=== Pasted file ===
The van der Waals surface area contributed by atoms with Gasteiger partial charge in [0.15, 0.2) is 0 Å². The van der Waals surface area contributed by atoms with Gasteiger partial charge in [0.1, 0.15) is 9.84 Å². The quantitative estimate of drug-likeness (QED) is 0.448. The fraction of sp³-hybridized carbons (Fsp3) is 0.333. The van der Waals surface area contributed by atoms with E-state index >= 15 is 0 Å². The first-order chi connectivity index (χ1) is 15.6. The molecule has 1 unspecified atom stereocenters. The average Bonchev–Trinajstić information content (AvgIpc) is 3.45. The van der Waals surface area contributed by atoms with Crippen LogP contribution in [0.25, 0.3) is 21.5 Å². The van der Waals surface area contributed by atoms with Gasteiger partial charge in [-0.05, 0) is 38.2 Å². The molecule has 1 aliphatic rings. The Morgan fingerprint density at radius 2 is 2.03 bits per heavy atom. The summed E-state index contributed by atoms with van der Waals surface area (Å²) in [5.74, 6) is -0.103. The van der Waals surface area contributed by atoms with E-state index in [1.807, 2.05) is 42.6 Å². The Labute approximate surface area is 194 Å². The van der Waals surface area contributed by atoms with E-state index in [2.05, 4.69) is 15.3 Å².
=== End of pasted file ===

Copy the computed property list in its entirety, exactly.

The van der Waals surface area contributed by atoms with Gasteiger partial charge in [0.15, 0.2) is 0 Å². The van der Waals surface area contributed by atoms with Gasteiger partial charge in [0.1, 0.15) is 9.84 Å². The quantitative estimate of drug-likeness (QED) is 0.448. The fraction of sp³-hybridized carbons (Fsp3) is 0.333. The van der Waals surface area contributed by atoms with E-state index >= 15 is 0 Å². The first-order chi connectivity index (χ1) is 15.6. The molecule has 1 unspecified atom stereocenters. The average Bonchev–Trinajstić information content (AvgIpc) is 3.45. The van der Waals surface area contributed by atoms with Crippen LogP contribution in [0.25, 0.3) is 21.5 Å². The van der Waals surface area contributed by atoms with Gasteiger partial charge in [-0.05, 0) is 38.2 Å². The molecule has 1 aliphatic rings. The Morgan fingerprint density at radius 2 is 2.03 bits per heavy atom. The summed E-state index contributed by atoms with van der Waals surface area (Å²) in [5.74, 6) is -0.103. The van der Waals surface area contributed by atoms with E-state index in [1.807, 2.05) is 42.6 Å². The Labute approximate surface area is 194 Å². The van der Waals surface area contributed by atoms with E-state index in [2.05, 4.69) is 15.3 Å².